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The NRA’s comments at CPAC were even worse than expected

The NRA’s comments at CPAC were even worse than expected
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The new and dynamic youth-led gun safety movement, #NeverAgain, has pushed the National Rifle Association’s leadership onto the ropes.

After each of the numerous high-profile mass gun tragedies over the past few decade or so, the NRA has typically maintained a relatively low profile and has remained virtually silent for a specific amount of time until headlines fade from view and the country’s attention is diverted elsewhere.

Since the horrific massacre at Marjorie Stoneman Douglas High School, the leadership of the NRA has attacked everything from the “fake” media to the emerging student activists.

In fact, both Wayne LaPierre Jr., Executive VP of the National Rifle Association, as well as NRA spokesperson, Dana Loesch, co-opted one of #NeverAgain’s phrases, “We Call BS,” used so effectively by one of its courageous leaders, Emma Gonzalez, a senior at Douglas High School. But to paraphrase an old truism, obvious and ineffectual attempts at cooptation are the highest forms of flattery!

Speaking at the annual Conservative Political Action Conference (CPAC) in Maryland, Loesch indicted the media, “Many in legacy media love mass shootings. You guys love it. Now I’m not saying that you love the tragedy. But I am saying that you love the ratings. Crying white mothers are ratings gold to you.”

Next, when it was LaPierre’s turn to rant at CPAC, he brought out every tired clichéd buzzword in the ultra-conservatives’ playbook to attack anything other than the NRA’s extremist positions on the Second Amendment.

He accused “intellectuals” who think they are “smarter and better” of killing freedom. Any first-year psychology student would have noted his projection when he said that “socialism is a movement that loves to smear.”

Subsumed within his overarching nationalist theme of a “socialist enemy,” which he claimed “oppose[s] our fundamental freedoms enshrined in the Bill of Rights,” he embedded an anti-intellectual subtext by going after higher education.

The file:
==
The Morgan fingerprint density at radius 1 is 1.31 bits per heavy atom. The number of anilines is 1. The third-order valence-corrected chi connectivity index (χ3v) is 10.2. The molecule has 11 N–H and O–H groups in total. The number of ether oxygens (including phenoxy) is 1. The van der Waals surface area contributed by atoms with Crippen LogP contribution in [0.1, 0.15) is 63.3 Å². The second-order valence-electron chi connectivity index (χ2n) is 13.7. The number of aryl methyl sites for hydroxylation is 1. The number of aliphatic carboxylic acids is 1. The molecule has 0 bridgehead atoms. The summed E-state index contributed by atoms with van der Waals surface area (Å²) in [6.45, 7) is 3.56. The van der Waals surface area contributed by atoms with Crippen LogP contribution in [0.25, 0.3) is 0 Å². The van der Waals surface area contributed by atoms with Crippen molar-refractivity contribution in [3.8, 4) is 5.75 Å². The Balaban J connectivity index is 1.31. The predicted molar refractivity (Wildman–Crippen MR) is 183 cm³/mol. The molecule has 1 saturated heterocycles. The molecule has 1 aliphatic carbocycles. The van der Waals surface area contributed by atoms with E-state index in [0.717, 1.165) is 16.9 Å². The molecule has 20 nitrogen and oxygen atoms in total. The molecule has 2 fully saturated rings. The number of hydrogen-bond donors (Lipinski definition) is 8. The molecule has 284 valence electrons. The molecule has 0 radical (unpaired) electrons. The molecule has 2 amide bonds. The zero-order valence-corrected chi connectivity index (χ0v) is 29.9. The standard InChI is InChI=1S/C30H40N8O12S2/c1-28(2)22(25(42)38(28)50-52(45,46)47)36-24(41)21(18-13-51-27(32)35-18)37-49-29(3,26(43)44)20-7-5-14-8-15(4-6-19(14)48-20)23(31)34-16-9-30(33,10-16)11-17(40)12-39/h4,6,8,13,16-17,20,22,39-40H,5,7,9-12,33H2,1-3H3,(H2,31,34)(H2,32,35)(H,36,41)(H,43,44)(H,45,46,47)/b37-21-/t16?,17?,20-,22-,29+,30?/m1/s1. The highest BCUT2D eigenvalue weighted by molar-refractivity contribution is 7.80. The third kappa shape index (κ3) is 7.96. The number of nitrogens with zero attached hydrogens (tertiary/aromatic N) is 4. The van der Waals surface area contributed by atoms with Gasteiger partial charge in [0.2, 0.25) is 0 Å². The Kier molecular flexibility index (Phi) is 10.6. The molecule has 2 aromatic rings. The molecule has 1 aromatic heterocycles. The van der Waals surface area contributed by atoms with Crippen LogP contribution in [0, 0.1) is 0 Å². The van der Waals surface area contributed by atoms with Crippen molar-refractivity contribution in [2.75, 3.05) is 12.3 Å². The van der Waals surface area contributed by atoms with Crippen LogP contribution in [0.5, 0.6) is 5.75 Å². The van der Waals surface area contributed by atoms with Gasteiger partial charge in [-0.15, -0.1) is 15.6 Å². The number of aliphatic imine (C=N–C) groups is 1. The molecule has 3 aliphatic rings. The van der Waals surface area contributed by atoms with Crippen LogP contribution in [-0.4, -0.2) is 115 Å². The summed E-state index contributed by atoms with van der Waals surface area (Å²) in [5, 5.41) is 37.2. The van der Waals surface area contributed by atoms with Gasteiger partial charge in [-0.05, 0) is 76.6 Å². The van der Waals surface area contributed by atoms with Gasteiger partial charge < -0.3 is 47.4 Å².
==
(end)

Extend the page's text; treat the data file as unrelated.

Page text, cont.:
Taking words that could have come directly from the mouth of Senator Joseph McCarthy, LaPierre warned that the Communist Manifesto and all the works of Karl Marx were among the most assigned curricular materials, and he described socialism as “a political disease,” to loud and boisterous cheers.

“You should be anxious and you should be frightened. If these so-called European socialists take over the House and the Senate and, God forbid, they win the White House again, our American freedoms could be lost and our country will be changed forever, and the first to go will be the Second Amendment to the US constitution,” he told the crowd.

LePierre tipped his hand that he not only fears the youth leading the fast-moving mobilization against gun violence, but also several strong voices in a new crop and old guard of political leaders that he singled out in his diatribe.

Even before the Cold War and the so-called “McCarthy Era” (named after Wisconsin Senator, Joseph McCarthy), individuals and groups on the political and theocratic right have flung the term “socialist” as an expletive to discredit political ideas and sway the electorate toward a conservative and nationalist agenda.

No country today stands as a fully Socialist state, but rather, some of the most successful economies combine elements of Capitalism with Socialism to create greater degrees of equity and lesser disparities between the rich, the poor, and those on the continuum in between.

But to LaPierre and other advocates of smaller government and massive deregulation, virtually any form of governmental regulation is “socialistic.” And though their battle cry of “liberty” and “freedom” through “individual personal responsibility” sounds wonderful on the surface, what are the costs of this alleged “liberty” and “freedom”?

How free and liberated are the estimated 11,000 people gunned down annually in the United States? And how free and liberated are their loved ones left behind?

How truly free and liberated are we as a nation when a powerful lobbying group buys our politicians to vote for the special interests of the industrial firearms complex over the best interests of the people and to the detriment of our democratic form of government?

LaPierre concluded his CPAC speech by repeating his delusional mantra that he introduced following the Sandy Hook school shooting in Newtown, Connecticut, in 2012: “To stop a bad guy with a gun, it takes a good guy with a gun.”

No Wayne, to stop a bad guy with a gun, we must enact common sense regulations on firearms so we may better ensure safer and more socially connected communities.

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